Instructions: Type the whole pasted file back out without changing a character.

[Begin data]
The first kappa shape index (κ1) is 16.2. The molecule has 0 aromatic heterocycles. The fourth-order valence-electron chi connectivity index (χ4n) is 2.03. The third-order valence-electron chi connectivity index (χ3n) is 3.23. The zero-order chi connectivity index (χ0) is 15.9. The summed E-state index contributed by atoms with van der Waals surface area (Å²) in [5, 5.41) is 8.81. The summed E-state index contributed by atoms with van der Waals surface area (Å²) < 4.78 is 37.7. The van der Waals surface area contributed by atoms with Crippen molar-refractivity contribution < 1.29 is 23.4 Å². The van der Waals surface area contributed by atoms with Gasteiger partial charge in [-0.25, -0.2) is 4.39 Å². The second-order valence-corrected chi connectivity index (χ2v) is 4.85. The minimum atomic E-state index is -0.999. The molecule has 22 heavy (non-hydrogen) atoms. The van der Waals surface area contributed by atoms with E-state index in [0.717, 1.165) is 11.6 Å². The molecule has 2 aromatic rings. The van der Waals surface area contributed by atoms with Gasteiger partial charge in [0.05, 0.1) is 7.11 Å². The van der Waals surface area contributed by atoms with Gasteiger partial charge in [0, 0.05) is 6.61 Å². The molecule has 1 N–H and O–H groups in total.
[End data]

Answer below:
The first kappa shape index (κ1) is 16.2. The molecule has 0 aromatic heterocycles. The fourth-order valence-electron chi connectivity index (χ4n) is 2.03. The third-order valence-electron chi connectivity index (χ3n) is 3.23. The zero-order chi connectivity index (χ0) is 15.9. The summed E-state index contributed by atoms with van der Waals surface area (Å²) in [5, 5.41) is 8.81. The summed E-state index contributed by atoms with van der Waals surface area (Å²) < 4.78 is 37.7. The van der Waals surface area contributed by atoms with Crippen molar-refractivity contribution < 1.29 is 23.4 Å². The van der Waals surface area contributed by atoms with Gasteiger partial charge in [-0.25, -0.2) is 4.39 Å². The second-order valence-corrected chi connectivity index (χ2v) is 4.85. The minimum atomic E-state index is -0.999. The molecule has 22 heavy (non-hydrogen) atoms. The van der Waals surface area contributed by atoms with E-state index in [0.717, 1.165) is 11.6 Å². The molecule has 2 aromatic rings. The van der Waals surface area contributed by atoms with Gasteiger partial charge in [0.05, 0.1) is 7.11 Å². The van der Waals surface area contributed by atoms with Gasteiger partial charge in [0, 0.05) is 6.61 Å². The molecule has 1 N–H and O–H groups in total.